A school bus slid into the back of a coach this morning during an amber rainstorm, injuring two young boys aged 3 and 5, and leading to fierce criticism of the school bus firm’s handling of the crisis.
According to police, the bus was travelling west along Pok Fuk Lam Road at 7.40am when the coach in front of it slowed down suddenly. “The school bus couldn’t slow down in time and hit the coach,” said a police spokesman. The Hong Kong Observatory had announced an Amber Rain warning at 7.25am and upgraded it to Red Rain at 8.05am. Police say both the driver of the school bus, Mr Ching, 58, and the coach driver, Mr Hung, 47, passed breath tests and no arrests have been made. Ambulance crews took the two boys to Queen Mary Hospital with forehead injuries.
The parent of a young child who was on the bus slammed the bus firm and the school, which they prefer not to name, for their failure to communicate. “We got a text [from the bus firm] at 7.45am saying there had been a bus incident, and it said in block capitals NO INJURIES,” said the parent. “55 minutes later we had another text [from the bus firm], saying all students are OK but two are being taken to hospital, and then a few minutes later saying a replacement bus had arrived and they would all soon be at school. But we had no confirmation they had actually arrived at school or anything from the school,” he said. The school sent an email explaining what happened at around 1.30pm.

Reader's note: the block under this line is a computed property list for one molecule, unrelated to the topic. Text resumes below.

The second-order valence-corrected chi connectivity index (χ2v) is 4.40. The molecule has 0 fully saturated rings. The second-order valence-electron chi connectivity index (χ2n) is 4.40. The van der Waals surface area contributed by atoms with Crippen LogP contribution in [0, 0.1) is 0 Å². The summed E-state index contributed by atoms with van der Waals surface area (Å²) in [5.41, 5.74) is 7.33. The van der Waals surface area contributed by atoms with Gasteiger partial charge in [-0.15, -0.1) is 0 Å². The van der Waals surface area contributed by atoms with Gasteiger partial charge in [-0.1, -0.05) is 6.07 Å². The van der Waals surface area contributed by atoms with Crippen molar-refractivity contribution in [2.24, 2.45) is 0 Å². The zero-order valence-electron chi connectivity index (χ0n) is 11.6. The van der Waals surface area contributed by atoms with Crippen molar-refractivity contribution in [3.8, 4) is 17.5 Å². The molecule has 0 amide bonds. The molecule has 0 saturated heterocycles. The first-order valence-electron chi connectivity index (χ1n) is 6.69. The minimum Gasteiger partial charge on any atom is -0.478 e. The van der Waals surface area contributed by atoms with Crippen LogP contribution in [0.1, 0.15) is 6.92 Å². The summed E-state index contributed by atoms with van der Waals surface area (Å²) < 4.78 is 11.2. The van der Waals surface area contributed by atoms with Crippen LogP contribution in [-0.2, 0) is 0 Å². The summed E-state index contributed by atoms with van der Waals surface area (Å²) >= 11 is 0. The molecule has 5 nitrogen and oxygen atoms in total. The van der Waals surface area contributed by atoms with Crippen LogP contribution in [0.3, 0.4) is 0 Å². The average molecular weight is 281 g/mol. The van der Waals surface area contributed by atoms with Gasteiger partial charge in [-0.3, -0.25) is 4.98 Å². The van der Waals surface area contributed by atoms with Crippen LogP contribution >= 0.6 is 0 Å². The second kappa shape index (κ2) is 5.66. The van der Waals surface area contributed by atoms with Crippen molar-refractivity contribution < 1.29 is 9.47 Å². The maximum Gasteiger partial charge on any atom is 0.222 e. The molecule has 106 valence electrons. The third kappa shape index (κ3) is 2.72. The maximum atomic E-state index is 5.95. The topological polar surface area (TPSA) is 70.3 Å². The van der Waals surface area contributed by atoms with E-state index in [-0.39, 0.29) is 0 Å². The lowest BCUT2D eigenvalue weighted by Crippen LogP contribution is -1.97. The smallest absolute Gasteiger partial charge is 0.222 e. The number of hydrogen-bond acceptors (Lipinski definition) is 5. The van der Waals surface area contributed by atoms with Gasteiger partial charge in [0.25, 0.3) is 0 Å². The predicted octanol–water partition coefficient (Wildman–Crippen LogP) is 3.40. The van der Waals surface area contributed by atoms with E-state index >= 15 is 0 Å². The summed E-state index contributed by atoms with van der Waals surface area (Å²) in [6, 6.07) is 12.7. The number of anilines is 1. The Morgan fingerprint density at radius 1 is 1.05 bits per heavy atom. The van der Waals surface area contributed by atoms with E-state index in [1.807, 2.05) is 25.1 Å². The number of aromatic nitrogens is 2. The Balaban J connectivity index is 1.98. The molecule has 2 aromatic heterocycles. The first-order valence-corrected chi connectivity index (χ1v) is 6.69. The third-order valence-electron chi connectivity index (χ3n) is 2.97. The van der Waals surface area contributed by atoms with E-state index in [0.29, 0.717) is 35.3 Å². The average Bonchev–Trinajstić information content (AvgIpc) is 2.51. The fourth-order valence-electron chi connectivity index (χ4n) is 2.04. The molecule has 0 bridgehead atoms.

The parent says the bus has an app tracker but said it had proved “useless” in the past. “Last week, my daughter was stuck on the bus for hours. The app just showed them at one location and then jumped to the finish, they said it would arrive in ten minutes but it took an hour and a half – so when they said this morning the children would be delivered to school in three minutes I didn’t trust that. And then we have an issue with the driver setting off before the children have their seatbelts on,” he says.
School buses have been widely criticised in recent years, with parents noting bus drivers smoking while driving and a string of dangerous crashes, including one in December 2018 which left four dead.
In 2019, there were 432 injuries in crashes involving public non-franchised buses such as school buses and shuttle buses, including four deaths, according to Transport Department figures.